• Sampling should only be performed by trained personnel. It should be carried out aseptically using sterile equipment. Appropriate precautions should be taken to ensure that sample integrity is maintained through the use of sterile sealed containers for the collection of samples where appropriate. It may be necessary to monitor environmental conditions, for example, air contamination and temperature, at the sampling site. Time of sampling should be recorded, if appropriate.
      • The laboratory should have procedures that cover the delivery and receipt of samples and sample identification. If there is insufficient sample or the sample is in poor condition due to physical deterioration, incorrect temperature, torn packaging or       deficient labeling, the laboratory should consult before deciding whether to test or refuse the sample.
      • Samples awaiting testing should be stored under suitable conditions to minimize changes to any microbial population present. Storage conditions should be validated, defined and recorded.
      • The packaging and labels of samples may be highly contaminated and should be handled and stored with care so as to avoid any spread of contamination. Disinfection processes applied to the outer container should not affect the integrity of the sample.
      • Laboratory sample portions that are known to be contaminated should be decontaminated prior to being discarded
  • Documentation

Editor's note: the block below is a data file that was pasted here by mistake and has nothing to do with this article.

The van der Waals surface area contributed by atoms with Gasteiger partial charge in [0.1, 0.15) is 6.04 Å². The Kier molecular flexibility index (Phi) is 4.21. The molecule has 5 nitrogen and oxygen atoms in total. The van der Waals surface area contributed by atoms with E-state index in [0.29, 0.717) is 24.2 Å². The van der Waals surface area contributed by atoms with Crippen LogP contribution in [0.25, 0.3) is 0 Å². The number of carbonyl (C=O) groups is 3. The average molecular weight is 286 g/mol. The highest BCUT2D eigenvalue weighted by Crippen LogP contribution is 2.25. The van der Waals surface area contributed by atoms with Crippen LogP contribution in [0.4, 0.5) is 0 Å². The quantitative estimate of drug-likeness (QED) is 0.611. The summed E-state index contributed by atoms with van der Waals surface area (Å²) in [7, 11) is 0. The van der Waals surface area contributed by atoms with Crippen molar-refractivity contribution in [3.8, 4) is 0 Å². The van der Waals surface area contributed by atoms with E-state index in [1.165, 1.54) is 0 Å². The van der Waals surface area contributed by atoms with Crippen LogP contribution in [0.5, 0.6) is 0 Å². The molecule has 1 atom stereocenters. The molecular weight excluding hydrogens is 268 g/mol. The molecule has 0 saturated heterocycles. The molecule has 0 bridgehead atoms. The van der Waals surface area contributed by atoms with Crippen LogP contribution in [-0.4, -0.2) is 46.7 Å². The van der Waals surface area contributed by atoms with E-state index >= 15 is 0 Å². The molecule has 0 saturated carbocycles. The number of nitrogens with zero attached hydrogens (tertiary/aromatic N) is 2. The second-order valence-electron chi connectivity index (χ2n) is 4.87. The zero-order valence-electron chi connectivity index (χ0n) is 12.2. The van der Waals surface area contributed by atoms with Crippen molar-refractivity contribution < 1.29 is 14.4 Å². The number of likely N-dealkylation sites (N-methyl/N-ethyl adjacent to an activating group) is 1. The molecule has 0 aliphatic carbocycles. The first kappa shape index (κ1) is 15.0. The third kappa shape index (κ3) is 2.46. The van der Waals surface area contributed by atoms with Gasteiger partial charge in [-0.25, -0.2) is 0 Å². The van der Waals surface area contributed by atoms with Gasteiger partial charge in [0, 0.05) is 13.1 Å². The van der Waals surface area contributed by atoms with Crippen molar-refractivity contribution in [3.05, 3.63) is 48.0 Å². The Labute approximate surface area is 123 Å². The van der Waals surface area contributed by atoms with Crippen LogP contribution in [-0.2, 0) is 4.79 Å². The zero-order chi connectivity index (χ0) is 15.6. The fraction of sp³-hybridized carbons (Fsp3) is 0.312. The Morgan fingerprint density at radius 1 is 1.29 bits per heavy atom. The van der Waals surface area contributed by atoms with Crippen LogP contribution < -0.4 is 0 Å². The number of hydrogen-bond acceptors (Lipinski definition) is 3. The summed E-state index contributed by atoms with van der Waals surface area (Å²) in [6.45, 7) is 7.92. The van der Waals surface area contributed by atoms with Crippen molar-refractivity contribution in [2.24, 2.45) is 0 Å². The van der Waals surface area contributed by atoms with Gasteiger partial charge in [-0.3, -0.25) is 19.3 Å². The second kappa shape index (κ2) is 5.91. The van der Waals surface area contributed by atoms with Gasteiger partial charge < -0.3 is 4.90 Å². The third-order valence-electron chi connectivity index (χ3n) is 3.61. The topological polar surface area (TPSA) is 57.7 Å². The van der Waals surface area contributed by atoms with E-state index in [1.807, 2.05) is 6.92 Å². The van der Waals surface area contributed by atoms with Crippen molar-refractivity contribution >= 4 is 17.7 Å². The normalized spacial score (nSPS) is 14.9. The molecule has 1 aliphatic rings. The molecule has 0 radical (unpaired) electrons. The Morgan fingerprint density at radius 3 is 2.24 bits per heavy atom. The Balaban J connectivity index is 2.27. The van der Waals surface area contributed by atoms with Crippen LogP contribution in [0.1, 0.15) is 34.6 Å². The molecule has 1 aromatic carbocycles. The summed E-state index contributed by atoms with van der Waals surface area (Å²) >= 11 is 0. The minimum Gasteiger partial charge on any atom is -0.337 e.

• Documentation should be sufficient to demonstrate that the testing was performed in a laboratory and by methods that were under control. This includes, but not limited to documentation for the following.
          • Microbiologist training and verification of proficiency
          • Equipment validation, calibration and maintenance
          • Equipment performance during test
          • Media preparation and its growth promotion capabilities
          • Media inventory and control testing
          • Data and calculation verification
          • Reports reviewed by reviewer
          • Investigation of Microbial Data Deviations (if required)
      • If the result of the enumeration is negative, it should be reported as “not detected for a defined unit” or “less than the detection limit for a defined unit”. The result should not be given as “zero for a defined unit” unless it is a regulatory requirement. Qualitative test results should be reported as “detected/not detected in a defined quantity or volume”. They may also be expressed as “less than a specified number of organisms for a defined unit” where the specified number of organisms exceeds the detection limit of the method and this is acceptable. In the raw data the result should not be given as zero for a defined unit unless it is a regulatory requirement. A reported value of “0” may be used for data entry and calculations or trend analysis in electronic databases